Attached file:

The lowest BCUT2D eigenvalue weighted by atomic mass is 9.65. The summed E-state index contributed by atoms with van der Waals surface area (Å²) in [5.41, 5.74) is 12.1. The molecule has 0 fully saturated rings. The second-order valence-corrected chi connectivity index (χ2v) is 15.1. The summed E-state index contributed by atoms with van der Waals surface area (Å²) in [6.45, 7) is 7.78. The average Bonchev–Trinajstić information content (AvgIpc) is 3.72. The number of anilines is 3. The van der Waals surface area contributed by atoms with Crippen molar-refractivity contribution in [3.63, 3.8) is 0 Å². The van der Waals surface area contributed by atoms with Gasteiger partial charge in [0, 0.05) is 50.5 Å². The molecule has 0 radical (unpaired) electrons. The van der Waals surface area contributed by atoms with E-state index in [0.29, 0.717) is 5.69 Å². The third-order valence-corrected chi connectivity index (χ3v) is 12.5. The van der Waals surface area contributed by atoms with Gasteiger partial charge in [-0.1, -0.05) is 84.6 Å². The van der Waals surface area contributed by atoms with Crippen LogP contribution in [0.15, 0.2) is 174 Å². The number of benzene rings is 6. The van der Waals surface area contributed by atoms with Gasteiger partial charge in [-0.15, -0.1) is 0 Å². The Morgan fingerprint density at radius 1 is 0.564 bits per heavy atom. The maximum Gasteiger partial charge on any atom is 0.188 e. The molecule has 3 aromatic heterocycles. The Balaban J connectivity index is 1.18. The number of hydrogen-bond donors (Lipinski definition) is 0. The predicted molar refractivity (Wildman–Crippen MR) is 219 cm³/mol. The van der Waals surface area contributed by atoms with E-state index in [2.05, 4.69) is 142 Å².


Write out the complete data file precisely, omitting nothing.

The lowest BCUT2D eigenvalue weighted by atomic mass is 9.65. The summed E-state index contributed by atoms with van der Waals surface area (Å²) in [5.41, 5.74) is 12.1. The molecule has 0 fully saturated rings. The second-order valence-corrected chi connectivity index (χ2v) is 15.1. The summed E-state index contributed by atoms with van der Waals surface area (Å²) in [6.45, 7) is 7.78. The average Bonchev–Trinajstić information content (AvgIpc) is 3.72. The number of anilines is 3. The van der Waals surface area contributed by atoms with Crippen molar-refractivity contribution in [3.63, 3.8) is 0 Å². The van der Waals surface area contributed by atoms with Gasteiger partial charge in [0, 0.05) is 50.5 Å². The molecule has 0 radical (unpaired) electrons. The van der Waals surface area contributed by atoms with E-state index in [0.29, 0.717) is 5.69 Å². The third-order valence-corrected chi connectivity index (χ3v) is 12.5. The van der Waals surface area contributed by atoms with Gasteiger partial charge in [-0.1, -0.05) is 84.6 Å². The van der Waals surface area contributed by atoms with Crippen LogP contribution in [0.15, 0.2) is 174 Å². The number of benzene rings is 6. The van der Waals surface area contributed by atoms with Gasteiger partial charge in [-0.15, -0.1) is 0 Å². The Morgan fingerprint density at radius 1 is 0.564 bits per heavy atom. The maximum Gasteiger partial charge on any atom is 0.188 e. The molecule has 3 aromatic heterocycles. The Balaban J connectivity index is 1.18. The number of hydrogen-bond donors (Lipinski definition) is 0. The predicted molar refractivity (Wildman–Crippen MR) is 219 cm³/mol. The van der Waals surface area contributed by atoms with E-state index in [2.05, 4.69) is 142 Å².